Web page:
(see for example, with street prices well under $1K/controller. You'd obviously also need systems to hold and drive the disks, plus a backup solution, but my point is that the raw ingredients aren't that expensive any more. (And if you don't want to screw around buying and integrating hardware, doing just a cursory search, I'm seeing 4TB SATA NAS building blocks with 16 drives from commercial vendors for $13K or so; multiply as required to get the capacity desired).

Before anyone mentions it, yes, there's no doubt that these boxes aren't the same as the top-of-the-line fiber channel-based boxes that folks would prefer if money was not an issue, but money is an issue at most schools. I think you might be surprised at the capacity and performance you can get from SATA-based storage solutions.

What if you decide not to try to compete with Google?

If you decide not to try to compete with Google, you should expect your users to migrate from your local e-mail accounts to one of the new huge Google accounts, some probably forwarding their institutional accounts to their new accounts in the process, some probably not much caring that they have an institutional e-mail address at all.

That has some interesting implications.

If students move to Google and don't forward their mail, you sure better hope that they remember to check their old, sad, sorry, puny institutional account, since that's probably where the university is going to be mailing Important Official Notices That They Should Read.

If students move to Google and do forward their mail, it will be a miracle if you don't end up having your school's e-mail blocked. Remember that when you forward e-mail, from the point of view of the host that's receiving the forwarded e-mail, the e-mail appears to be "coming from" the forwarding host. Thus, when a spammer sends e-mail to your students' institutional e-mail account, and the students in turn automatically forward it to their new Google accounts, if Google happens to looks at that spam, it is going to "look like" it "came from" *your* institutional mail server. We all know what happens to spammy looking hosts, right? They get blocked, yeperoo.

There's also the issue of wide area bandwidth. For the first time students have a serious remote storage resource available to them. Are you ready for the Internet traffic that will be associated with all that storage?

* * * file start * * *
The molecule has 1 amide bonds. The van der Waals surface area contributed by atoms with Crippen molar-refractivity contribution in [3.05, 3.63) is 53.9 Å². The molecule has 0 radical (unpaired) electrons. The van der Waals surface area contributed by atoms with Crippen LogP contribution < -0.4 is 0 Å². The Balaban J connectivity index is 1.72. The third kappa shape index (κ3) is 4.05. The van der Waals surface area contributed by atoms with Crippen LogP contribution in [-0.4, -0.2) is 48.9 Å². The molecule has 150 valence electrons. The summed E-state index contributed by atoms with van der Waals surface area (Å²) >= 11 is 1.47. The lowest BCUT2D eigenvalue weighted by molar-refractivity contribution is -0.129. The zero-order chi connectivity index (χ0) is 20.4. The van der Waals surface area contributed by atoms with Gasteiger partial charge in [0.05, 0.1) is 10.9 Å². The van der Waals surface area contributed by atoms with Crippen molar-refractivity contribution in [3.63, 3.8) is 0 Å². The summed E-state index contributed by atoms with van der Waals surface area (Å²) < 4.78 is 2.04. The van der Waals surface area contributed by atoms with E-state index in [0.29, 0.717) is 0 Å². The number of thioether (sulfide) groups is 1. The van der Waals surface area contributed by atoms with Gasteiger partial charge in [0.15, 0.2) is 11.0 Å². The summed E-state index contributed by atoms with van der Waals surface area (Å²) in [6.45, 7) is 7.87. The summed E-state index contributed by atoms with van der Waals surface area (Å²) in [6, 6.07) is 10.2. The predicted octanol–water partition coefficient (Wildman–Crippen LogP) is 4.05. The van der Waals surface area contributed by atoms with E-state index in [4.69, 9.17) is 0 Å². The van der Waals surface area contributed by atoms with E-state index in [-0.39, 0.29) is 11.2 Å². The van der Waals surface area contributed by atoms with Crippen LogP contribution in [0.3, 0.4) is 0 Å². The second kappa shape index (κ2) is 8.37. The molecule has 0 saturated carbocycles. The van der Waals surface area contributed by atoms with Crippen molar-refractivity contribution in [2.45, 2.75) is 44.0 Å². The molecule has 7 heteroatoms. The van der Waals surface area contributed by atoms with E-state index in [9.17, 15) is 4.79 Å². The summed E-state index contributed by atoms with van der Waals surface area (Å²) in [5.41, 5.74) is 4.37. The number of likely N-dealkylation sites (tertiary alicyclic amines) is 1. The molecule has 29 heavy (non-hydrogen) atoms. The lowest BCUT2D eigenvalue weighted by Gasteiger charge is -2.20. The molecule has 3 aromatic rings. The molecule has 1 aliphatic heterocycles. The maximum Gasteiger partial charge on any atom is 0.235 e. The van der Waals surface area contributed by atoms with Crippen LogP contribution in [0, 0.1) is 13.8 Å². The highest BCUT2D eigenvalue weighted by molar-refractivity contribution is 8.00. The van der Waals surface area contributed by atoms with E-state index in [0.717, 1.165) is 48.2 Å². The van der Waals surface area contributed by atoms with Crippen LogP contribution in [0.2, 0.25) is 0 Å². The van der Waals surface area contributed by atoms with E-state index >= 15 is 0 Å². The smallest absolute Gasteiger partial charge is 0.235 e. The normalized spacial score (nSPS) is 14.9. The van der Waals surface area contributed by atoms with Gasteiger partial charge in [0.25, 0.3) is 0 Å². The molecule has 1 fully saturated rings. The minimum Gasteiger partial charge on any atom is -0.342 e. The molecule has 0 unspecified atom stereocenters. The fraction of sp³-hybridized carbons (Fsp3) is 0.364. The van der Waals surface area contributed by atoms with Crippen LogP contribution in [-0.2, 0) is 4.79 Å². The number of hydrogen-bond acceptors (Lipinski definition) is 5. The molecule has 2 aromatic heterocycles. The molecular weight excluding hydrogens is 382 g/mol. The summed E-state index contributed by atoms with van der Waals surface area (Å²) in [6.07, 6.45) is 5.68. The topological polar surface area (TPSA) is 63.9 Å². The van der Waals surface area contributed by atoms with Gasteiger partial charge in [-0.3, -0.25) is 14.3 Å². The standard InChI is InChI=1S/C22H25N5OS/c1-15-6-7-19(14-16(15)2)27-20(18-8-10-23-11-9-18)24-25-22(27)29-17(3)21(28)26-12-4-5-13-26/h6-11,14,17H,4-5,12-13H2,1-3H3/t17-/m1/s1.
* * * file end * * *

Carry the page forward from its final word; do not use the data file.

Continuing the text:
But don't despair: Gmail isn't perfect (even though it sure seems pretty dang good based on the Gmail account I've been testing). Specifically:

  • Google Gmail accounts are still in test deployment, and are available by invitation from an existing Gmail user only (then again, if you ask around, you can probably find a friend or acquaintance who has a Gmail account, and more likely than not they'll probably have a spare invitation which they can share with you).
  • When you pick a Gmail username, it has to be at least six characters long. J'e, Tom, Sue and Sally simply aren't available as Gmail usernames, sorry.
  • Gmail d'esn't work with all Web browsers. As of July 13th, Gmail supports IE 5.5 and later, Netscape 7.1 and later, Mozilla 1.4 and later, Mozilla Firefox 0.8 and later, and Safari 1.2.1 and later. Opera users, sorry, you're not on the officially supported list.
  • You need to have Javascript and cookies enabled, which can be rather suboptimal from a security point of view.
  • When you use Gmail, Google d'es show you advertising, and the advertising is automatically targeted based on the content of your mail messages. Thus, if you're talking about going to Hawaii with a correspondent, don't be surprised if you see ads for airline airfare specials to Hawaii, or Hawaiian hotel advertising. (On the other hand, the ads are low key and unobtrusive, rather than obnoxious popups, popupunders, or banner ads).
  • Some folks worry about Google being able tie their identity to their Web searching and browsing habits via the cookies it uses. (But Gmail d'es have a privacy policy, which you can review to see if it is sufficiently strong to address privacy concerns you may have).

Bottom line, one way or the other, Gmail is here and here to stay. You probably are going to want to start thinking about how you and your institution will cope with it, if you haven't already done so.

Wow. What an excellent summary of Gmail and its implications for higher education institutions.

My own opinion . . . Gmail is what we should be doing for our students, faculty, staff, and alumni. My bet is that this is going to evolve into users having a "magic purse" on the Internet that they can put everything digital that ever might need into and access it any time from anywhere. Wh'ever provides that magic purse has guaranteed eyeball time from the user, and this could be a way for institutions to lock up their academic communities through entire user lifetimes. Maybe an institution could license its own "brand" of Gmail from Google?

P.S. If anyone has a spare Gmail invitation, I'm looking to try it out myself: [email protected]. I've got 300,000 e-mail messages stored on my hard drive and the thought of being able to Google that equivalent in Gmail-once more have accumulated-is very attractive.